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SPECIFICATIONS
  • 1.66:1 Widescreen
  • English PCM Mono
  • English subtitles
  • 1 Disc
FEATURES
  • Interview from 2003 with director Ronald Neame
  • Audio interview from 2002 with actor John Mills
  • Original theatrical trailer
  • Insert featuring an essay by acclaimed film critic and historian Robert Murphy
  • Television interview from 1973 with actor Alec Guinness

Tunes of Glory

Blu-ray
Reviewed by: Chris Galloway

Directed By: Ronald Neame
1960 | 106 Minutes | Licensor: Janus Films

Release Information
Blu-ray | MSRP: $39.95 | Series: The Criterion Collection | Edition: #225
Sony Pictures Home Entertainment

Release Date: December 3, 2019
Review Date: December 1, 2019

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SYNOPSIS

In Ronald Neame’s Tunes of Glory, the incomparable Alec Guinness plays Jock Sinclair—a whiskey-drinking, up-by-the-bootstraps commanding officer of a peacetime Scottish battalion. A lifetime military man, Sinclair expects respect and loyalty from his men. But when Basil Barrow (John Mills)—an educated, by-the-book scion of a military family—enters the scene as Sinclair’s replacement, the two men engage in a fierce struggle for control of both the battalion and the hearts and minds of its men. Based on the novel by James Kennaway and featuring flawless performances by Guinness and Mills, Tunes of Glory uses the rigid stratification of military life to comment on the institutional contradictions and class hierarchies of English society, making for an unexpectedly moving drama.


PICTURE

Since Ronald Neame’s Hopscotch managed to snag a Blu-ray upgrade it should probably be no surprise that his 1960 film, Tunes of Glory, now receives its own Blu-ray upgrade over Criterion’s previous DVD edition (I was, admittedly, a bit surprised by the announcement). Presented on this dual-layer disc in its original aspect ratio of 1.66:1, the 1080p/24hz high-definition encode comes from a new 4K restoration, scanned from the 35mm original camera negative.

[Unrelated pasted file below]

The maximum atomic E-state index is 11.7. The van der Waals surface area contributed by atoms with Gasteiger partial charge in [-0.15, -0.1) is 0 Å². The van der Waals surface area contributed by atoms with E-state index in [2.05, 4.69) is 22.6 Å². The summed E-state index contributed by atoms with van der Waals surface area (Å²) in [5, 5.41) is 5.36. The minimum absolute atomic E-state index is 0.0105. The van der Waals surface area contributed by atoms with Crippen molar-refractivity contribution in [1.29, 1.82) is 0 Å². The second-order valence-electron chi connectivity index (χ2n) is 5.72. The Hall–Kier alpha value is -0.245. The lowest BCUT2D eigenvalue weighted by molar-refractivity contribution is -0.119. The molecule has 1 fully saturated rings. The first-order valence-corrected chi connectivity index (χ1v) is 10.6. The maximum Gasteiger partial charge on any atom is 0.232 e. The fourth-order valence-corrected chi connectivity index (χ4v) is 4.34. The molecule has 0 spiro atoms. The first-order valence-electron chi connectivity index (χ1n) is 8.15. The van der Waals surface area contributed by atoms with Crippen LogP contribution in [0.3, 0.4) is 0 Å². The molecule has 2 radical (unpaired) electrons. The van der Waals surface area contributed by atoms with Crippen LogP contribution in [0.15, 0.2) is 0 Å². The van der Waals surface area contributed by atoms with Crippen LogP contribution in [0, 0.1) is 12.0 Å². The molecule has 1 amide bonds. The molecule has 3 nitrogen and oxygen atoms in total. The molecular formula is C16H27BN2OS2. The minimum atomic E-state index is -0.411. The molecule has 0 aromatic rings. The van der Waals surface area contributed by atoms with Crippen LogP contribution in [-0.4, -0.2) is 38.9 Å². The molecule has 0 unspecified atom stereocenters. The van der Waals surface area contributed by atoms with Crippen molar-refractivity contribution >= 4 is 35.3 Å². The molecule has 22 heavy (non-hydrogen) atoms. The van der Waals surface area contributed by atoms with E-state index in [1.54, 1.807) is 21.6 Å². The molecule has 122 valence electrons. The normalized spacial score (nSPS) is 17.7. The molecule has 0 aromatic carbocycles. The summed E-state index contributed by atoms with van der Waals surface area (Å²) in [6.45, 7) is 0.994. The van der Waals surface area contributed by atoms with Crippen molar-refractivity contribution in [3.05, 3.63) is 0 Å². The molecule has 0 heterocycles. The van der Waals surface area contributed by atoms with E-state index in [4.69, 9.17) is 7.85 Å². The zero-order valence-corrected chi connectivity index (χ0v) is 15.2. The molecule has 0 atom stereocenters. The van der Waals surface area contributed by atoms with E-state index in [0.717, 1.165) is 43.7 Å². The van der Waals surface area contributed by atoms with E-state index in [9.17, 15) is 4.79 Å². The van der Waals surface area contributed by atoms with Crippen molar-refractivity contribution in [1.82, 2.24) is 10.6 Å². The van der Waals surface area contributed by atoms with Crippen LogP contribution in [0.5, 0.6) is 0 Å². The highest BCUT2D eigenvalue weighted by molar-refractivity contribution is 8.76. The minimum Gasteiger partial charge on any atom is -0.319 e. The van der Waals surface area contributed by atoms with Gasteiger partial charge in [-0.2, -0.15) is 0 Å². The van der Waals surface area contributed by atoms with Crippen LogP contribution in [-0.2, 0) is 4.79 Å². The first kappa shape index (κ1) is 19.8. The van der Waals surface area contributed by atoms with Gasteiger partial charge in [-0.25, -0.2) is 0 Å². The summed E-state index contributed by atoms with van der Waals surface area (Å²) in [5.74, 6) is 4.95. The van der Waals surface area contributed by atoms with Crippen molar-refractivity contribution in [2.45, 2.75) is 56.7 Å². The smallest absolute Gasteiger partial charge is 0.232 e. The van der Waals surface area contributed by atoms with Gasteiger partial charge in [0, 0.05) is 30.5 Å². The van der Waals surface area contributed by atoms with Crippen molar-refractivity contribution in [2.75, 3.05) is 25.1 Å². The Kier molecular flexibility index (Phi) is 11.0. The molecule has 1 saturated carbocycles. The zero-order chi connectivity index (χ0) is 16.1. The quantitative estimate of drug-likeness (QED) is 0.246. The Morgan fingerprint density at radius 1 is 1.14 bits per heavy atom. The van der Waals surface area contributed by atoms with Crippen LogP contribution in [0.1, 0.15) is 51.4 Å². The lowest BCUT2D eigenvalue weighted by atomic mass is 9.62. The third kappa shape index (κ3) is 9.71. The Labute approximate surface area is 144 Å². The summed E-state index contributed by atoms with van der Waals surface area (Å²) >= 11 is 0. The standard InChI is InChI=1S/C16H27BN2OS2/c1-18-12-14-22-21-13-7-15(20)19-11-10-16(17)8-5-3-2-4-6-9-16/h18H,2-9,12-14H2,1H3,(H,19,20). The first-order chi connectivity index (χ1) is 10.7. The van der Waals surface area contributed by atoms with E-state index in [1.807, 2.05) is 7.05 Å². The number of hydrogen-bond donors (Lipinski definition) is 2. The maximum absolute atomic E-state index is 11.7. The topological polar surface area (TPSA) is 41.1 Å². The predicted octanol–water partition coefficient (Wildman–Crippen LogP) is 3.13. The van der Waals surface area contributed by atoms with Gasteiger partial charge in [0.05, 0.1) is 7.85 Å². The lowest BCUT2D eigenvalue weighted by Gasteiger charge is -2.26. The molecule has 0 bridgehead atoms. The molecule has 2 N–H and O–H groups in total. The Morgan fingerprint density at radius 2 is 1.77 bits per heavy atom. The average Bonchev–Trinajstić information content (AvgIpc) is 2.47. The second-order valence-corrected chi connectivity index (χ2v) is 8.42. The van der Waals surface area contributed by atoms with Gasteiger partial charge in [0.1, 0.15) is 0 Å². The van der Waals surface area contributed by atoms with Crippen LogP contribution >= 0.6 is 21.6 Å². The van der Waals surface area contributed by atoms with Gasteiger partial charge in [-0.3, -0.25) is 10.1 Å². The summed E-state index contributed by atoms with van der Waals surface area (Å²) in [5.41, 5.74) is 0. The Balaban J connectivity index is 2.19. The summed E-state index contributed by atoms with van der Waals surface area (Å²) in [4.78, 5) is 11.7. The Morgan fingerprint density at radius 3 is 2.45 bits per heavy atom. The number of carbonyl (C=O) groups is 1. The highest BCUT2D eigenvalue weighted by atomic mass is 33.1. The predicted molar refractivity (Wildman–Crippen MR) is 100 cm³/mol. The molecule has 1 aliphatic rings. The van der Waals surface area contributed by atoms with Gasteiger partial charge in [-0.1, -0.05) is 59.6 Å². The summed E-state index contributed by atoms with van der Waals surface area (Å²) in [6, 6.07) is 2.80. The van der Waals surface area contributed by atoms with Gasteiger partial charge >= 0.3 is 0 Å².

Two-seconds after the opening credits it clear this new presentation obliterates the old DVD, though not without an issue of its own. The DVD still had some source damage (particularly an odd tramline that popped up in the last reel of the film) and was noticeably compressed and noisy, while this new high-definition presentation corrects all of those issues and then some. Compression is not an issue at all here, with a clear and sharp film-like image. Details are staggering and I don’t know how to describe the picture’s crispness other than “life-like.” Every fine detail, from the textures of the uniforms to strands of hair to the stones of the courtyard to the fine grain structure of the film elements themselves, just pops off the screen. It looks staggeringly good in this regard and I was just shocked by it.

What throws the image off a little bit is that the colours lean significantly warmer in comparison to the DVD, with everything taking on a more yellow hue, meaning white shirts and snow look more yellow than white. This could be—as I’ve said previously with some other restorations that showed the same colour scheme—intentional, but it does throw off black levels, and crushing is evident in a few darker shots, or shots heavier in shadow. The DVD, at the very least, didn’t show a similar look in its colours, with them looking a bit more natural in the area. This aspect is a shame, and a bit disappointing, but every other aspect of this presentation is exceptional.